Your daughter is an older child who has now been trapped with the speaking ability of a baby. Babies cry a lot. They are hungry…they cry. They are uncomfortable…they cry. They are sad or mad or confused or lonely or itchy or thirsty….they cry. Your daughter learned how to express these feelings with words…and now her words are powerless. The only thing she has is control. When the ability to control is taken away, she feels like she has nothing. Yes, you do need to exercise control and be in control. And at the same time, yes, she needs to have opportunities where she can have and exercise elements of control, too. Help her begin to see that “shhhh shhhh quiet voices” get extra hugging and snuggling time and “LOUD YELLING VOICES” get cool, refreshing showers.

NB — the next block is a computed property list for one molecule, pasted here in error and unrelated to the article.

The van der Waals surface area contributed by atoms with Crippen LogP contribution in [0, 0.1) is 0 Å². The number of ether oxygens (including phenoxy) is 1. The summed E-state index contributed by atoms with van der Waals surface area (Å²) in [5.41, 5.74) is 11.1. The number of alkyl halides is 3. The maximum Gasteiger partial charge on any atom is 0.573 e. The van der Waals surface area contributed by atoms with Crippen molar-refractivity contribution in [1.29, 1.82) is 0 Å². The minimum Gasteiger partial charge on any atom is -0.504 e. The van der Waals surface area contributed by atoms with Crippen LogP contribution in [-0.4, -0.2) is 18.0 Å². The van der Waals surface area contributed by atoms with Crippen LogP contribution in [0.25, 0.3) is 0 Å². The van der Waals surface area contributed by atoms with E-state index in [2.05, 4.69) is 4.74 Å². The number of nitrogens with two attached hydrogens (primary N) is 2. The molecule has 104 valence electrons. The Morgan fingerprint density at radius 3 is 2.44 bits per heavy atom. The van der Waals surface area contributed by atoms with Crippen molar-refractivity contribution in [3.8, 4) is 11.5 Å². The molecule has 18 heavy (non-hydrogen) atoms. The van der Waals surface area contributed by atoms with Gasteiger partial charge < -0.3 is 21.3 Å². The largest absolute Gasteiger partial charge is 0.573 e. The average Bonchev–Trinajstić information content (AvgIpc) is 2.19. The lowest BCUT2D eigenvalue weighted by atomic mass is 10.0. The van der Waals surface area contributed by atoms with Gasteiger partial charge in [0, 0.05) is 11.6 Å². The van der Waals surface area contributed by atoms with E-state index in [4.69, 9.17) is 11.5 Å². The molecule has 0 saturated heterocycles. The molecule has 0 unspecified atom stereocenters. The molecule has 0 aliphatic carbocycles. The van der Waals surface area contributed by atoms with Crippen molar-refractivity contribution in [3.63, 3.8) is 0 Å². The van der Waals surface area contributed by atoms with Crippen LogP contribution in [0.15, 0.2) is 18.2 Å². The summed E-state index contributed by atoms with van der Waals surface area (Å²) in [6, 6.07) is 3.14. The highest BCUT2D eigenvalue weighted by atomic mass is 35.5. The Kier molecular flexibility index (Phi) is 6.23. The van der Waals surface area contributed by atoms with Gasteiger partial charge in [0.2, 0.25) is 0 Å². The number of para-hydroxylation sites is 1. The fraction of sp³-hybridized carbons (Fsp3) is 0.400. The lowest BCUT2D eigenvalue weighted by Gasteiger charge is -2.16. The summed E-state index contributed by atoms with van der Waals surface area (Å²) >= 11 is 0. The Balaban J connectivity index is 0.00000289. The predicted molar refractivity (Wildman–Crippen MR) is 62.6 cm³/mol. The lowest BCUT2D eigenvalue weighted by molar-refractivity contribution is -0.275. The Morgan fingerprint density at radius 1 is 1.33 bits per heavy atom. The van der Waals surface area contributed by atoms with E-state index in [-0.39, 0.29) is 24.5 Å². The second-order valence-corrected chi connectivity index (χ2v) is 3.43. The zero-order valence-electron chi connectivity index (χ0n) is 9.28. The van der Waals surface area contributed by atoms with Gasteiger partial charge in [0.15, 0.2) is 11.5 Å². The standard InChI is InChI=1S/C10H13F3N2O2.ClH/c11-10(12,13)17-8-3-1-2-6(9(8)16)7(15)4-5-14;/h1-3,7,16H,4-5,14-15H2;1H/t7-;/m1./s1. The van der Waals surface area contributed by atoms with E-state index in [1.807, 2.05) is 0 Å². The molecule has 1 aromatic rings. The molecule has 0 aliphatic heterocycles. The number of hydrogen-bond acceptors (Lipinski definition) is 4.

When my daughter would have a really bad tantrum where she began hurting herself, sometimes the only thing that would bring release from the fight was to put her in the shower and relax and refresh her with water. I always followed the shower with a big fluffy warm towel and a hug of forgiveness. Remember, her meltdown at this stage is not an act of direct defiance…it is the instinctive act of a scared or threatened animal. After 4-6 months, there will be different kinds of meltdowns and you will have to respond differently to each one.